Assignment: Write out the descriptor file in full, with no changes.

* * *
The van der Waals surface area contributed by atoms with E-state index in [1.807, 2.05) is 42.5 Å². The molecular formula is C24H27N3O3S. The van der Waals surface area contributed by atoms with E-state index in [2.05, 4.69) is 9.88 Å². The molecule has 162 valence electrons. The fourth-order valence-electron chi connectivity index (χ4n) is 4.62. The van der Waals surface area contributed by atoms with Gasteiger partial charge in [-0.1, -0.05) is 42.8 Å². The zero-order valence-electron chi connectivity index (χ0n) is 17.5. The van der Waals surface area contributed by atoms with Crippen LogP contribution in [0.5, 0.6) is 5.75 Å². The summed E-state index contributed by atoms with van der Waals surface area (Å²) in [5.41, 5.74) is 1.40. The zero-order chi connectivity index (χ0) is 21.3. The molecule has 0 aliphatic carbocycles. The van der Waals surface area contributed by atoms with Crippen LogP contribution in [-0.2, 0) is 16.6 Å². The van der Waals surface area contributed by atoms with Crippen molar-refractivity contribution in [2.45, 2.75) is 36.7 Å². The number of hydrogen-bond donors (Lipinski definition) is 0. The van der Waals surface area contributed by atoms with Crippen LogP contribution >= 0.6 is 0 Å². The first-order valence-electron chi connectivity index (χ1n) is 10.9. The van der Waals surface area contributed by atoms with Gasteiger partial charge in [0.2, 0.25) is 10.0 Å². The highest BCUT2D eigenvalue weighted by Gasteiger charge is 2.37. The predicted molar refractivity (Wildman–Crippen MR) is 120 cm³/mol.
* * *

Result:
The van der Waals surface area contributed by atoms with E-state index in [1.807, 2.05) is 42.5 Å². The molecular formula is C24H27N3O3S. The van der Waals surface area contributed by atoms with E-state index in [2.05, 4.69) is 9.88 Å². The molecule has 162 valence electrons. The fourth-order valence-electron chi connectivity index (χ4n) is 4.62. The van der Waals surface area contributed by atoms with Gasteiger partial charge in [-0.1, -0.05) is 42.8 Å². The zero-order valence-electron chi connectivity index (χ0n) is 17.5. The van der Waals surface area contributed by atoms with Crippen LogP contribution in [0.5, 0.6) is 5.75 Å². The summed E-state index contributed by atoms with van der Waals surface area (Å²) in [5.41, 5.74) is 1.40. The zero-order chi connectivity index (χ0) is 21.3. The molecule has 0 aliphatic carbocycles. The van der Waals surface area contributed by atoms with Crippen LogP contribution in [-0.2, 0) is 16.6 Å². The van der Waals surface area contributed by atoms with Crippen molar-refractivity contribution in [2.45, 2.75) is 36.7 Å². The number of hydrogen-bond donors (Lipinski definition) is 0. The van der Waals surface area contributed by atoms with Crippen LogP contribution >= 0.6 is 0 Å². The first-order valence-electron chi connectivity index (χ1n) is 10.9. The van der Waals surface area contributed by atoms with Gasteiger partial charge in [0.2, 0.25) is 10.0 Å². The highest BCUT2D eigenvalue weighted by Gasteiger charge is 2.37. The predicted molar refractivity (Wildman–Crippen MR) is 120 cm³/mol.